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Few issues have caused more fear and confusion than the question of the hazards of low-level radiation. There has been a remarkable failure to examine closely the evidence when discussing the issue and planning future studies. As a result, the public’s radiation phobia has been needlessly reinforced, and public money is being used on studies that are bound to be inconclusive. The problem arises, in part, because the general public—and even most scientists—are not aware that

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Upstart Phylogenists Slug it Out Over Primate Data

By | June 13, 1988

Caviling, carping, and quarreling, is this any way to advance science? New HAVEN, CONN. "For a science that deals with the apparently simple question of who is related to whom, phylogeny has been positively littered with bones of contention. The root problem, explains former Yale University taxonomist Charles Sibley, is that a creatures appearance may not always bean accurate guide to its place in the pantheon of beasts. So until recently, phylogenists were left to cavil over the appropriate

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For anyone who has spent hours with pen in hand, poring over a word-processed scientific manuscript and filling in a multitude of blanks with equations and complicated graphs, the latest generation of desktop publishing software may sound like a dream come true. After all, some of these programs combine an array of capabilities that can make the operator the equivalent of a typesetter and layout artist. They allow the fluent integration of different functions— spreadsheets, word processor

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Are Soviet Scientists Publishing Abroad? Nyet Yet

By | May 30, 1988

With General Secretary Gorbachev and President Reagan scheduled to meet in Moscow this week, bets are on that the two leaders will be singing the praises of glasnost. But the policy of more openness (less censorship) has affected "only domestic media such as magazines and newspapers," says Thores Medvedev, an-exiled Soviet scientist, now at the National Institute for Medical Research in London. Indeed, despite the recent appearance of a number of prominent Soviet scientists at foreign meetings,

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Articles Alert

May 30, 1988

BY BRUCE G. BUCHANAN Knowledge Systems Laboratory Stanford University Palo Alto, Calif. " History keeps us honest. Consider, for example, Charles Babbage. Babbage was a genius who anticipated many design features of modem computers, but his ideas had to be reinvented many decades after his death in 1870. A.G. Bromley, "The evolution of Babbage’s computing engines," Annals of the History of Computing, 9 (2), 113-36, 1987. " When organizations introduce electronic mail systems, they oft

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Association Briefs

May 30, 1988

Engineers seem to believe that the work of scientists will drastically alter their lives by the year 2000, according to preliminary results of a study that is being conducted for the Society of Manufacturing Engineers. When members of SME were asked to look into the future, they predicted revolutionary advances in biotechnology, laser applications, sensor technology, expert systems, and manufacturing in space. A startling 40% of the 7,560 early respondents didn’t even believe their prese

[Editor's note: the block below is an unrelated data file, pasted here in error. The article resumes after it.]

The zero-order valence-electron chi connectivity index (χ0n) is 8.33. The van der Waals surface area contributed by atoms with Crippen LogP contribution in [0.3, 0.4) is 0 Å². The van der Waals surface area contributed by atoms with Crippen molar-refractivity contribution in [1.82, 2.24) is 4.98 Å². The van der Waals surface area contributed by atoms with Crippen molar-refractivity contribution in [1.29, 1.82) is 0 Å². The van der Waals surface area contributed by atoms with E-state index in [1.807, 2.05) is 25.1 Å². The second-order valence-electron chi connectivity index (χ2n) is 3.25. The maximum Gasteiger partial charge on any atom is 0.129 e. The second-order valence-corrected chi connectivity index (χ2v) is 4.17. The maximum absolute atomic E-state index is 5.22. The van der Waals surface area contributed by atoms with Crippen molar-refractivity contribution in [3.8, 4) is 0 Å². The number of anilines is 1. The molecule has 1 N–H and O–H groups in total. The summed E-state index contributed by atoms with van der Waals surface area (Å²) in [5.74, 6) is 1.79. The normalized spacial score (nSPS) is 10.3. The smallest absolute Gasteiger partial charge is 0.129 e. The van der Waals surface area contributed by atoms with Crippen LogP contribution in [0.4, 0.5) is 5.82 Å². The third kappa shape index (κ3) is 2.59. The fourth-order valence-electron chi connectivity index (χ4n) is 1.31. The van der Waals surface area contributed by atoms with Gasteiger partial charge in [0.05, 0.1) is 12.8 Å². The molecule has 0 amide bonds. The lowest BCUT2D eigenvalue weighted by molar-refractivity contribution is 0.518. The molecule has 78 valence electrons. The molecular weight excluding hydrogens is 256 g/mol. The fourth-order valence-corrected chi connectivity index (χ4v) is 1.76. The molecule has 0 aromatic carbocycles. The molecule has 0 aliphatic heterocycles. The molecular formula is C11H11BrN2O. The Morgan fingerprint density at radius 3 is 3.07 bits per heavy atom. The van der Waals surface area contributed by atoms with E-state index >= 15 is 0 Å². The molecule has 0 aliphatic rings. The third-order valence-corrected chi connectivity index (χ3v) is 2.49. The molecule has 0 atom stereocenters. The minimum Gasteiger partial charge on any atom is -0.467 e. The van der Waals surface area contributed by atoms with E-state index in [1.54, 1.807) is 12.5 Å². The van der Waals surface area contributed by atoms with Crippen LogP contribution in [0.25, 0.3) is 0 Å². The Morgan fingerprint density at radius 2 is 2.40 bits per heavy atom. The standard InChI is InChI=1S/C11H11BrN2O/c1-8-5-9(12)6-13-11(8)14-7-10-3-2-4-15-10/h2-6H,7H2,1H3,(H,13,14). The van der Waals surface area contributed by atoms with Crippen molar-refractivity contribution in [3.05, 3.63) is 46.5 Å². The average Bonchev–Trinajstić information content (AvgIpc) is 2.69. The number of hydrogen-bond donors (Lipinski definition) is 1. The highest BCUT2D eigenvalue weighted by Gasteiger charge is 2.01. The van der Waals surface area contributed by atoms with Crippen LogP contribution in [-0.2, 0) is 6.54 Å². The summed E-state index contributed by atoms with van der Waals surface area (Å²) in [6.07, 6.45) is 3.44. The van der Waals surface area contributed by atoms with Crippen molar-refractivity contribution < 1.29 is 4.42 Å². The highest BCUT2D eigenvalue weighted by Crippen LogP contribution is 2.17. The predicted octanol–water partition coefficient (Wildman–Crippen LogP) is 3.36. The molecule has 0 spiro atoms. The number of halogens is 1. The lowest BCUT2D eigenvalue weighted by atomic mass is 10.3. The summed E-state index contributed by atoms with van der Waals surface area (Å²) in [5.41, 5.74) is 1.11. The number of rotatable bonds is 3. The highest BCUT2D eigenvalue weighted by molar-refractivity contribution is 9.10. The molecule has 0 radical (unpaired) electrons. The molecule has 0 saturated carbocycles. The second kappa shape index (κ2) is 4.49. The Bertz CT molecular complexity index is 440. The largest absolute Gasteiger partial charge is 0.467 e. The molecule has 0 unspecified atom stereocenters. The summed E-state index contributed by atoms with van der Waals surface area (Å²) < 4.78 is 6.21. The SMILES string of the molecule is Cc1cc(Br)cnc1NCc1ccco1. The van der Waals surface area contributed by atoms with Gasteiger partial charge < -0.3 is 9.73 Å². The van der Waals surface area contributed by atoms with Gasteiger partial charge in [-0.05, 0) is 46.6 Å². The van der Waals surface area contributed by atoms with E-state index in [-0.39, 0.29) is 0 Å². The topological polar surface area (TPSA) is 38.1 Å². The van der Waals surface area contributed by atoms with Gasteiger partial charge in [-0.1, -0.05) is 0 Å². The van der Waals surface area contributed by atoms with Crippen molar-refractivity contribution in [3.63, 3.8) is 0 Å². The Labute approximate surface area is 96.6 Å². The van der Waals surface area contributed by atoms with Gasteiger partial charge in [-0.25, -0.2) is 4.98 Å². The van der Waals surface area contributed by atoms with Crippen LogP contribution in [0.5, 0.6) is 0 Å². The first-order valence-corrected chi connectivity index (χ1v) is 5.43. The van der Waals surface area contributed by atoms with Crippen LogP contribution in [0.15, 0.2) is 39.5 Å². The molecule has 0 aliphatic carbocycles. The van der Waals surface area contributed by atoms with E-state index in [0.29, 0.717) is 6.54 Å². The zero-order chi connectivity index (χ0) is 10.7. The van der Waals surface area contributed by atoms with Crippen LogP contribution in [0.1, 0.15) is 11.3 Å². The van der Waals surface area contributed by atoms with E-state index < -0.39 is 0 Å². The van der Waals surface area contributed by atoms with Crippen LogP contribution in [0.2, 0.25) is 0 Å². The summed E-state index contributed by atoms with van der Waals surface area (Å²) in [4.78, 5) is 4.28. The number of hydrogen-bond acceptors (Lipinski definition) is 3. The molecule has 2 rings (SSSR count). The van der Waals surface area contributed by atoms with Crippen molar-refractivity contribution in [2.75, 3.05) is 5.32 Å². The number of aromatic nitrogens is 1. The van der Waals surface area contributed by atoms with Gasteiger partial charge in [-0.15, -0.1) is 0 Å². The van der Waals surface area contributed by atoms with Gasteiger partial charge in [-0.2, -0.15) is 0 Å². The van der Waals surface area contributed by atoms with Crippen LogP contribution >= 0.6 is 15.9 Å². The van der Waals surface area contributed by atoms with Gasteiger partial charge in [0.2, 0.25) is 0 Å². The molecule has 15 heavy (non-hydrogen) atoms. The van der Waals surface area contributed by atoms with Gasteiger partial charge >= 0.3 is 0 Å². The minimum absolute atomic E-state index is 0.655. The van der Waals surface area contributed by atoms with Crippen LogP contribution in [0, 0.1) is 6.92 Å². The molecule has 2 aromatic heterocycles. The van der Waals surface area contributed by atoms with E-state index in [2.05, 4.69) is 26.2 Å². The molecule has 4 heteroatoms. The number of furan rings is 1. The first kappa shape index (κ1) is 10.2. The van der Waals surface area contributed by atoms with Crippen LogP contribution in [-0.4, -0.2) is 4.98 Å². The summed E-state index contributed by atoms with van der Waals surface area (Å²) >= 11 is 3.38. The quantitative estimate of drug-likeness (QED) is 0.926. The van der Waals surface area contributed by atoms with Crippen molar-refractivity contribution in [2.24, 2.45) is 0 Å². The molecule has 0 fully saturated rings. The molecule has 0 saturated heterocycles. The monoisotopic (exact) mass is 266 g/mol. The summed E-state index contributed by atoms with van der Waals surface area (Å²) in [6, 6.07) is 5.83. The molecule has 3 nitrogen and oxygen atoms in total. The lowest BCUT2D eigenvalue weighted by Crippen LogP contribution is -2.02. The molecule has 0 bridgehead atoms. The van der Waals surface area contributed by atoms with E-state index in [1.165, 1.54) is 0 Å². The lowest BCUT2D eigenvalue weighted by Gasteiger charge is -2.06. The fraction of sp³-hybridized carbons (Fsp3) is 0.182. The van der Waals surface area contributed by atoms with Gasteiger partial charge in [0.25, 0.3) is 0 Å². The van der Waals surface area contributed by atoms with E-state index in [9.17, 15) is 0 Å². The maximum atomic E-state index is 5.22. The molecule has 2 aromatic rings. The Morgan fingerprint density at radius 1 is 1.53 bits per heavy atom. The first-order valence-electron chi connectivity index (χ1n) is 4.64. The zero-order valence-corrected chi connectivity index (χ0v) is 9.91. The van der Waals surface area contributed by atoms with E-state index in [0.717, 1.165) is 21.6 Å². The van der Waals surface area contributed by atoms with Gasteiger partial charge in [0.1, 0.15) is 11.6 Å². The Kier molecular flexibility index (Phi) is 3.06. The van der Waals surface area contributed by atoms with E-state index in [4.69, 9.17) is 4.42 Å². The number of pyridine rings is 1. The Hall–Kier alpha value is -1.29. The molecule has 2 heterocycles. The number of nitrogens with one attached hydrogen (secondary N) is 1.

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Bill Would Promote Drug-Free Labs

By | May 30, 1988

Congress debates proposal that could mean loss of grant money after drug conviction WASHINGTON--University and industry researchers may soon be on the front lines of the government’s war on drugs. For the past several weeks Congress has been debating legislation that would cut off federal research funds from any institution or company where illegal drugs are being used. On April 14, Benno C. Schmidt Jr., president of Yale University testified before a Senate subcommittee about the p

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Brits On The Brink Of Bankruptcy?

By | May 30, 1988

Strong measures to save Imperial College from indirect costs have ruffled scientists’ feathers LONDON--When the tall, spare frame of David Thomas glides into their laboratories, even the crustiest dons at London University’s Imperial College quake inside their tweed coats. For Thomas is the college’s ghost of Christmas future, warning of impending ruin unless scientists mend their financial ways. His message, preached with Welsh fervor, is simple. Imperial College and other

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Chemist With A Conscience

By | May 30, 1988

Matthew Meselson is catalyzed whenever he sees ‘misguided’ national policies CAMBRIDGE, MASS--At age 19, future Harvard biochemist and noted activist Matthew Meselson dropped out of college, went to live in Paris, and pondered forging a career as a Freudian analyst ot na- tions. With youthful hubris, he thought he might be able to explain the genesis of wars and other avoidable human catastrophes by scrutinizing the actions of governments past and present through the prism of mode

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Clay: An Earthy Approach To Clean-Up

By | May 30, 1988

Two years after the nuclear accident at Chernobyl, the surrounding lakes and streams are finally returning to their original radiation levels. It took that long for Nature to work the nasty poison out of her system. Should a similar disaster occur today, a new material could do in two weeks what it took Nature two years to accomplish in Chernobyl, predicts Sridhar Komarneni, professor of clay mineralogy at Penn- sylvania State University’s Materials research Lab and Department of Agron

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